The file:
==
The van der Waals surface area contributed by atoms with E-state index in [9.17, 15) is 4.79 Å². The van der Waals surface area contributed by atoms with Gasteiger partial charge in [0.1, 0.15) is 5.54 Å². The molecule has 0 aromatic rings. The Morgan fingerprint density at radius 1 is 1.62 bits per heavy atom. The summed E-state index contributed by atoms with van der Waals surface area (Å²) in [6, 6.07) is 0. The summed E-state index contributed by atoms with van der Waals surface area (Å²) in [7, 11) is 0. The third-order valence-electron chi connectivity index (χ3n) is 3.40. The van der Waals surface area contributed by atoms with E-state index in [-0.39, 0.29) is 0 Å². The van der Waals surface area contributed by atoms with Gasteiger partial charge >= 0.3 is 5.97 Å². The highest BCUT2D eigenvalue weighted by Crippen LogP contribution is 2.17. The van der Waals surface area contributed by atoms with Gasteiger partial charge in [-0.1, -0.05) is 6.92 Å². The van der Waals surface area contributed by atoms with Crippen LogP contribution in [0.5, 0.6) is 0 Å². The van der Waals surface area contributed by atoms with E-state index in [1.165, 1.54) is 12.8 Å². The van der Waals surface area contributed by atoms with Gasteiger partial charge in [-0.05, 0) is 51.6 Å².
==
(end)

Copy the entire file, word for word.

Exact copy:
The van der Waals surface area contributed by atoms with E-state index in [9.17, 15) is 4.79 Å². The van der Waals surface area contributed by atoms with Gasteiger partial charge in [0.1, 0.15) is 5.54 Å². The molecule has 0 aromatic rings. The Morgan fingerprint density at radius 1 is 1.62 bits per heavy atom. The summed E-state index contributed by atoms with van der Waals surface area (Å²) in [6, 6.07) is 0. The summed E-state index contributed by atoms with van der Waals surface area (Å²) in [7, 11) is 0. The third-order valence-electron chi connectivity index (χ3n) is 3.40. The van der Waals surface area contributed by atoms with E-state index in [-0.39, 0.29) is 0 Å². The van der Waals surface area contributed by atoms with Gasteiger partial charge >= 0.3 is 5.97 Å². The highest BCUT2D eigenvalue weighted by Crippen LogP contribution is 2.17. The van der Waals surface area contributed by atoms with Gasteiger partial charge in [-0.1, -0.05) is 6.92 Å². The van der Waals surface area contributed by atoms with Crippen LogP contribution in [0.5, 0.6) is 0 Å². The van der Waals surface area contributed by atoms with E-state index in [1.165, 1.54) is 12.8 Å². The van der Waals surface area contributed by atoms with Gasteiger partial charge in [-0.05, 0) is 51.6 Å².